For winemaker Patrick Sullivan, financial support from Export Finance Australia to fill early cashflow gaps helped set the business up for export success.
When Victorian winemaker Patrick Sullivan started making biodynamic wines in 2011, he knew export was part of his plan to keep his business strong.
“We wanted to spread the customer base around so we could get consistent trade year after year” said Sullivan. “It doesn’t put any pressure on a particular market and can be an advantageous way to structure our costs and payments.”
With strong international demand, the main challenge for Sullivan wasn’t creating an export market for his wines, but managing the long lead times between production and payment.
“I’ve generally paid to produce a wine two years before I sell it. If you add shipping times in, it can be almost three years from when I first invested the cash,” said Sullivan. “It's incredibly difficult to maintain a healthy cashflow when you're not getting paid for three years.”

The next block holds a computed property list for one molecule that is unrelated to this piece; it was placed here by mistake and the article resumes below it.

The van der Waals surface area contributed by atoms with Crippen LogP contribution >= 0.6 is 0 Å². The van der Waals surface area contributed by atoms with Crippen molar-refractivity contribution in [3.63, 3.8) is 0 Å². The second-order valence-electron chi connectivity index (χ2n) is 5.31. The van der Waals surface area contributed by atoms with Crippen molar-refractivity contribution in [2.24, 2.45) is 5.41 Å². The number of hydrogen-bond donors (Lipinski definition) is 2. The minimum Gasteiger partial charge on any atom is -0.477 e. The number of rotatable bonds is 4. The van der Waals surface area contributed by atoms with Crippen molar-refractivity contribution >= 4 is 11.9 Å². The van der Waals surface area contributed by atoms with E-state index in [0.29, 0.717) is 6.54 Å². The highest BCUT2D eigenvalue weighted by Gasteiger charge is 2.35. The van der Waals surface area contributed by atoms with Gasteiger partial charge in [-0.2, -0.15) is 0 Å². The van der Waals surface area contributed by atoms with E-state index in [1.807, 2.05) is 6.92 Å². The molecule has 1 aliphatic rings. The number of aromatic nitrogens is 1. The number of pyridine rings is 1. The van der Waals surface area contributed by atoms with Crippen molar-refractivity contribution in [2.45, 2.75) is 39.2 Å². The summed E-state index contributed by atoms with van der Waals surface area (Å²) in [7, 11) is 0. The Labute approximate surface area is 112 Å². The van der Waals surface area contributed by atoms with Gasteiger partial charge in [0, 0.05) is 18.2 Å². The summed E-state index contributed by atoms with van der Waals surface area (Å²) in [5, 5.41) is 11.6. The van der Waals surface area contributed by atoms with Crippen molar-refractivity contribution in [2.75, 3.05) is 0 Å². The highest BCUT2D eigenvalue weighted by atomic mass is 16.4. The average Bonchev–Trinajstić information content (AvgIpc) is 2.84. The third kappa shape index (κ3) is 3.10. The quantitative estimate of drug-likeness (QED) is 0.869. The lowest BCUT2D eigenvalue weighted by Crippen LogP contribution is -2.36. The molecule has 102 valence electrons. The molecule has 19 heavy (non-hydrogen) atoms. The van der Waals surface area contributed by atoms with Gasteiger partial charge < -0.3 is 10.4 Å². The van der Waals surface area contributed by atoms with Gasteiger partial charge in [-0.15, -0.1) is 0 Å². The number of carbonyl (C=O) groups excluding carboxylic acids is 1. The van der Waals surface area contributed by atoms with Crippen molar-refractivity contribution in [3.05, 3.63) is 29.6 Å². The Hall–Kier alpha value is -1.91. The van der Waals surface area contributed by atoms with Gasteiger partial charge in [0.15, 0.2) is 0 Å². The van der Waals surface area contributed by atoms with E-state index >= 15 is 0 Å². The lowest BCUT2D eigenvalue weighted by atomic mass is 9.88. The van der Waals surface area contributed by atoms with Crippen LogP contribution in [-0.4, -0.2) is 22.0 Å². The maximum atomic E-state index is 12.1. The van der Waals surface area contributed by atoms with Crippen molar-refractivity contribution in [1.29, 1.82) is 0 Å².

Finance to close the cashflow gap
Sullivan approached Export Finance Australia for help after realising a bank loan wasn’t a viable option for accessing critical finance to help him fulfil export contracts.
He applied for a A$71,000 Small Business Export Loan to help finance the costs of fulfilling a purchase order from an overseas buyer. He said the process was fast and seamless.
“It’s pretty easy. They fill in the documents, apply the purchase orders, and a week later, you have the funds.”
According to Sullivan, the funds helped him pay for essential production costs, like bottling, that have short payment terms, so he could deliver on larger shipments.
“What Export Finance Australia allowed me to do is basically maintain a really good export base and maintain a good level of service to my customers,” he said.
“The loan has taken the stress out of things. By stretching out the cashflow they take all the heat out of the transaction.”
Today 50% of Sullivan’s customers are in Japan, Korea, Hong Kong, China, Scandinavia, New Zealand, Canada and the United States. He says that having financial support from Export Finance Australia to fill those early cashflow gaps, has helped set his business up for a more successful future.